A change from classroom time as a measure of success may also be necessary due to changes in teaching techniques that have been speeded up by the pandemic.
The MSC has recommended that colleges take advantage of new teaching techniques and technologies to future-proof training.
All institutions had to use these tools in adapting to Covid-19. Some of these adaptations were popular – for example, at South Shields Maritime School students from abroad or trapped aboard vessels during sea time phases were able to continue their courses despite travel restrictions – and it seems that many of the positive lessons of the pandemic have stuck.
MLA College has been offering online-only learning to mid-career maritime professionals for a decade, and was therefore ahead of the game when the Covid pandemic hit.
'During Covid a lot of providers had to adapt quite quickly,' MLA rector John Chudley says. 'They went to online learning, recorded lectures, but that doesn’t necessarily make for a good distance learning experience.'
'We’ve designed everything for distance learning, from the ground up, with feedback from students' Professor Chudley says. 'We have our Total Learning Package (TLP), which is the environment the student works within, which kind of looks like Netflix or another popular platform for accessibility. In there students can dip in and out of lectures and modules, fast forward or slow them down, and all learning materials are backed up with pdf files which allow for annotation. All other learning material, such as backup reading, is also included.'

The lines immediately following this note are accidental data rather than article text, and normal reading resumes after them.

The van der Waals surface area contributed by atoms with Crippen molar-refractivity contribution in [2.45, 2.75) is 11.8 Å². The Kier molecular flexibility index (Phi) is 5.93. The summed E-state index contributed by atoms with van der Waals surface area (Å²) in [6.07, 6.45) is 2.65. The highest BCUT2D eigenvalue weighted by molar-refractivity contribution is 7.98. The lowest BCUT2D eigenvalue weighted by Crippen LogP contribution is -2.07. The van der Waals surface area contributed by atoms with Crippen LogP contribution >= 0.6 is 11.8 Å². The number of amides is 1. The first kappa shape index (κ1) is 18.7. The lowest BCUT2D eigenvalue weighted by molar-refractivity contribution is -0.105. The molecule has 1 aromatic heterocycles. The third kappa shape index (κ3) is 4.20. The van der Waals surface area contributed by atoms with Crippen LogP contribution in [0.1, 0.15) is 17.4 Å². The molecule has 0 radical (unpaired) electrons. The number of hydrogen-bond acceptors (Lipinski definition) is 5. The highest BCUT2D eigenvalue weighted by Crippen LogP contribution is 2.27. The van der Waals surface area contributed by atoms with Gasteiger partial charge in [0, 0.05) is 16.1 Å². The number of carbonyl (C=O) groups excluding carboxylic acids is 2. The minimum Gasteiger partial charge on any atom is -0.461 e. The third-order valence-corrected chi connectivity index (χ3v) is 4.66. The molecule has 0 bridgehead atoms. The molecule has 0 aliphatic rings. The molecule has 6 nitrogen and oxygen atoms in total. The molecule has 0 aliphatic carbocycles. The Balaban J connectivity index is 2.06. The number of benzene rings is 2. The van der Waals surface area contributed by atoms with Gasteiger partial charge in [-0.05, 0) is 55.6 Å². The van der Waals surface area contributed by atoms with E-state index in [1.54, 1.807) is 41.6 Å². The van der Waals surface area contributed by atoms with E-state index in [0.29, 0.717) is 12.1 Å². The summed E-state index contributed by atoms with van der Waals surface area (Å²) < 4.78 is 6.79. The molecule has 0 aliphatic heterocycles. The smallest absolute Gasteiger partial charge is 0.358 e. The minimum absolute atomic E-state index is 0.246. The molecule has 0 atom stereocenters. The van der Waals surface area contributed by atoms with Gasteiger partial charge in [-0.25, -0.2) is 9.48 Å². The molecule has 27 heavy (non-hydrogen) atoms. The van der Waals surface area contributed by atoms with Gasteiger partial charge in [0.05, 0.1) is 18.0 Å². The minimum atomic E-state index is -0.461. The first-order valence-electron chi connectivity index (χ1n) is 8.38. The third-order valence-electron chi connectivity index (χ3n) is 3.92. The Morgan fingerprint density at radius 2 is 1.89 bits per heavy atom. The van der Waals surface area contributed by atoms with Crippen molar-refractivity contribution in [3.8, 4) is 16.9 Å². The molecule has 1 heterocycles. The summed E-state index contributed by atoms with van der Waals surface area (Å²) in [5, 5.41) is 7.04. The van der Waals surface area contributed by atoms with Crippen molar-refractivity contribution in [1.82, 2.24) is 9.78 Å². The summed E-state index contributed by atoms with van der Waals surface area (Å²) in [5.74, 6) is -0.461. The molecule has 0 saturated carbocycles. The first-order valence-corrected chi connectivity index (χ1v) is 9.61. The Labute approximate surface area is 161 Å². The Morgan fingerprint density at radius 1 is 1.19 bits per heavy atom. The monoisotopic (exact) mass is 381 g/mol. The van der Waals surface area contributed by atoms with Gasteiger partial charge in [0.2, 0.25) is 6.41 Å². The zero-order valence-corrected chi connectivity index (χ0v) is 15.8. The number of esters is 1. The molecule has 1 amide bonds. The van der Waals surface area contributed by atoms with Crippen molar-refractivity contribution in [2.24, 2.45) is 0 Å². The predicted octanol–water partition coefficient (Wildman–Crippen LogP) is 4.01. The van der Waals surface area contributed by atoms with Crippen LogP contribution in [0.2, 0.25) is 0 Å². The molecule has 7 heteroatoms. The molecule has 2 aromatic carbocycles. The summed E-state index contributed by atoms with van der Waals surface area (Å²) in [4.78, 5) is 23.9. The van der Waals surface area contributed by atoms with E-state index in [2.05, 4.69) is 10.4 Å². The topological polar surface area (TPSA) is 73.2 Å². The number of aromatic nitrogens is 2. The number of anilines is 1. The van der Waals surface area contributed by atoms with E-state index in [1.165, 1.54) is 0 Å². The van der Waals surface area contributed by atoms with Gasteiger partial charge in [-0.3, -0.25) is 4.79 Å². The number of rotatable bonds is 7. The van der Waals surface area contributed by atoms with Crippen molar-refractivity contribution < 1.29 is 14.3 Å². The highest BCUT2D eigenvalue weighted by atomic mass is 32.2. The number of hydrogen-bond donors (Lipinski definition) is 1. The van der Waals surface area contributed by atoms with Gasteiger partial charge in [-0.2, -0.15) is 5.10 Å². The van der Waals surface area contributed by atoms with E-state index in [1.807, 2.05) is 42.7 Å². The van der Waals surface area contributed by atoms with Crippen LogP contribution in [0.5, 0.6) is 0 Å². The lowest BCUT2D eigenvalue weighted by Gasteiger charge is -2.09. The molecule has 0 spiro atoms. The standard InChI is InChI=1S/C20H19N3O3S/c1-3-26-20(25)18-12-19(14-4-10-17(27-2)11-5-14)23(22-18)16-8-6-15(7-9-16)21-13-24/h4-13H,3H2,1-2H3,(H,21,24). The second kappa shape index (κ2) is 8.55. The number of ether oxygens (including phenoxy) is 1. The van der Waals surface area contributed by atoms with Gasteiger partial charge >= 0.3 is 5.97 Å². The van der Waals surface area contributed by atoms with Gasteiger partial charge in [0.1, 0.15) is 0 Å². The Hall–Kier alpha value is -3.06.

MLA College offers 'distance' rather than 'online' learning – the TLP is capable of fitting on a memory stick, which neatly gets around the problem of poor connectivity at sea.
MLA College has students worldwide and does not offer live lectures. However, as well as ensuring all material is made available in 'digital first' format, MLA College provides tutor support via a core set of academics. It also arranges support from experts around the globe in several fields, who can assess and help the individual student with their work, especially when they must produce a dissertation. Professor Chudley emphasises that, while it is easy to get carried away with tech, this tutor support is key to learning.